Sunday, January 15, 2012

Unsung Heroes of Civil Rights

The big picture of how African-American struggled for civil rights goes back over a 150 years. Following the emancipation proclamation in 1863, there was a long-term upward trend in civil rights for Blacks in the United States. But these advances were sadly negated during the "progressive era" in which President Woodrow Wilson introduced segregation into federal departments which had been desegregated, an era in which states in the deep south abandoned the Republican party which had not only opened civil rights to the African-Americans, but which had seen Blacks elected to the Senate and the House of Representatives, and an era in which literacy tests, poll taxes, and grandfather clauses were introduced specifically in order to remove African-American voters from the political process.

Because of these setbacks, the advancements which Blacks had made from 1863 to the 1890's had to be made all over again. The second wave of the civil rights movement would have to earn those same rights a second time.

The courage and perseverance of a long list of people made it possible for Blacks to claim, a second time, their civil rights. Among those who created space for African-Americans to enjoy full participation in the governing process were Condoleezza Rice, George W. Bush, Clarence Thomas, Dwight D. Eisenhower, Colin Powell, and Gerald R. Ford.

President George W. Bush explains President Ford's role:

Long before he was known in Washington, Gerald Ford showed his character and his leadership. As a star football player for the University of Michigan, he came face to face with racial prejudice when Georgia Tech came to Ann Arbor for a football game. One of Michigan's best players was an African American student named Willis Ward. Georgia Tech said they would not take the field if a black man were allowed to play. Gerald Ford was furious at Georgia Tech for making the demand, and for the University of Michigan for caving in. He agreed to play only after Willis Ward personally asked him to. The stand Gerald Ford took that day was never forgotten by his friend. And Gerald Ford never forgot that day either - and three decades later, he proudly supported the Civil Rights Act and the Voting Rights Act in the United States Congress.
The noble character and ethical integrity which caused Ford to champion civil rights for Blacks also caused him to demonstrate honor in other segments of his political career. President Bush continued:
Gerald Ford showed his character in the uniform of our country. When Pearl Harbor was attacked in December 1941, Gerald Ford was an attorney fresh out of Yale Law School, but when his nation called he did not hesitate. In early 1942 he volunteered for the Navy and, after receiving his commission, worked hard to get assigned to a ship headed into combat. Eventually his wish was granted, and Lieutenant Ford was assigned to the aircraft carrier, USS Monterey, which saw action in some of the biggest battles of the Pacific.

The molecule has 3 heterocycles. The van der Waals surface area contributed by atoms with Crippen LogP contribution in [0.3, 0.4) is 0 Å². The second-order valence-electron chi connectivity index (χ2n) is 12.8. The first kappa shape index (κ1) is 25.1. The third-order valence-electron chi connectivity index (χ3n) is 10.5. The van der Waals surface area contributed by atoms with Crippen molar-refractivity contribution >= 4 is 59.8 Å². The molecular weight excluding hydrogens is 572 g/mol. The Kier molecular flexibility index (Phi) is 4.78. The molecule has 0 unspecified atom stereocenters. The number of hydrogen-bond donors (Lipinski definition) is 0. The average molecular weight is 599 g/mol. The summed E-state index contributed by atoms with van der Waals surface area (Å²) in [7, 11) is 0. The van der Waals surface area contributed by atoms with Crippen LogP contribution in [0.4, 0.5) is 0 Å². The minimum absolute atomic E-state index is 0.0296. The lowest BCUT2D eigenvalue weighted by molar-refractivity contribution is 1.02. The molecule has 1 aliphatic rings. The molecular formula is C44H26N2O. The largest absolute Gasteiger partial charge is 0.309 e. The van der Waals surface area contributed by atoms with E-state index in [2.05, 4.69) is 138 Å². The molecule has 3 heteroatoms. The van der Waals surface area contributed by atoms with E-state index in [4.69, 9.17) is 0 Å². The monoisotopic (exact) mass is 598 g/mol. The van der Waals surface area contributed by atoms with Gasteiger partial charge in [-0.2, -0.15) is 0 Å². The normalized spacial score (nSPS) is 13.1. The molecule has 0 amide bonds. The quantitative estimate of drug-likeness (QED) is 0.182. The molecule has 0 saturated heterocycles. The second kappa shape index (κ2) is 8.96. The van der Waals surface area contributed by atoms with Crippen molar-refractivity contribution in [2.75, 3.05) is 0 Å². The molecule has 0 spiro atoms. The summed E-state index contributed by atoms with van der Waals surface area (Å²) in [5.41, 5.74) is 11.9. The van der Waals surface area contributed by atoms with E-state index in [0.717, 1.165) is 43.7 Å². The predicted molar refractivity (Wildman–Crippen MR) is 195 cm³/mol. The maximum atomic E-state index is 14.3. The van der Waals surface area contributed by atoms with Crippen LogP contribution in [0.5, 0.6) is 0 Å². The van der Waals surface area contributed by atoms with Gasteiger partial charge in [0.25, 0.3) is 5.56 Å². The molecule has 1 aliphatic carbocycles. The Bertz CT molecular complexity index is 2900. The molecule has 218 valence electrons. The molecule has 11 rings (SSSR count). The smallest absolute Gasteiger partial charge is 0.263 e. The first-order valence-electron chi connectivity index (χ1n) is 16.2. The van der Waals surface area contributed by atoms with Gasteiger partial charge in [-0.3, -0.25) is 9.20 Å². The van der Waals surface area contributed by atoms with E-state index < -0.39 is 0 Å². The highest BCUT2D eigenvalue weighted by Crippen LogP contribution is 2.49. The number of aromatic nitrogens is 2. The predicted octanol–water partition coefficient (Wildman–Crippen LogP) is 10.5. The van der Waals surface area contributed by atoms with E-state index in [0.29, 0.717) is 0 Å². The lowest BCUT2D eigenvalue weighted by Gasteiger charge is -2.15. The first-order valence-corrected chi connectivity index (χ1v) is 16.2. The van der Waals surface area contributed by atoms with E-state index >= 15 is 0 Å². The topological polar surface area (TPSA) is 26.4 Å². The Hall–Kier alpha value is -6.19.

Gerald Ford showed his character in public office. As a young congressman, he earned a reputation for an ability to get along with others without compromising his principles. He was greatly admired by his colleagues and they trusted him a lot. And so when President Nixon needed to replace a vice president who had resigned in scandal, he naturally turned to a man whose name was a synonym for integrity: Gerald R. Ford. And eight months later, when he was elevated to the presidency, it was because America needed him, not because he needed the office.

President Ford assumed office at a terrible time in our nation's history. At home, America was divided by political turmoil and wracked by inflation. In Southeast Asia, Saigon fell just nine months into his presidency. Amid all the turmoil, Gerald Ford was a rock of stability. And when he put his hand on his family Bible to take the presidential oath of office, he brought grace to a moment of great doubt.

In a short time, the gentleman from Grand Rapids proved that behind the affability was firm resolve. When a U.S. ship called the Mayaguez was seized by Cambodia, President Ford made the tough decision to send in the Marines - and all the crew members were rescued. He was criticized for signing the Helsinki Accords, yet history has shown that document helped bring down the Soviet Union, as courageous men and women behind the Iron Curtain used it to demand their God-given liberties. Twice assassins attempted to take the life of this good and decent man, yet he refused to curtail his public appearances. And when he thought that the nation needed to put Watergate behind us, he made the tough and decent decision to pardon President Nixon, even though that decision probably cost him the presidential election.

Gerald Ford assumed the presidency when the nation needed a leader of character and humility - and we found it in the man from Grand Rapids. President Ford's time in office was brief, but history will long remember the courage and common sense that helped restore trust in the workings of our democracy.

There is a connection between Ford's demand for racial equality in the 1930's, his support for civil rights in the 1960's, and the total fabric of his political career. Ford was a member of the House of Representatives when, as a Republican, he voted for the Civil Rights Act of 1960, against the opposition of the Democrat Party, and the Act was signed into law by President Eisenhower. Likewise, Ford and the Republicans overpowered the Democrats in Congress to pass the Civil Rights Acts of 1964. Gerald Ford and President Eisenhower crafted powerful legislation to bring about equality and full participation in the governing process for African-Americans.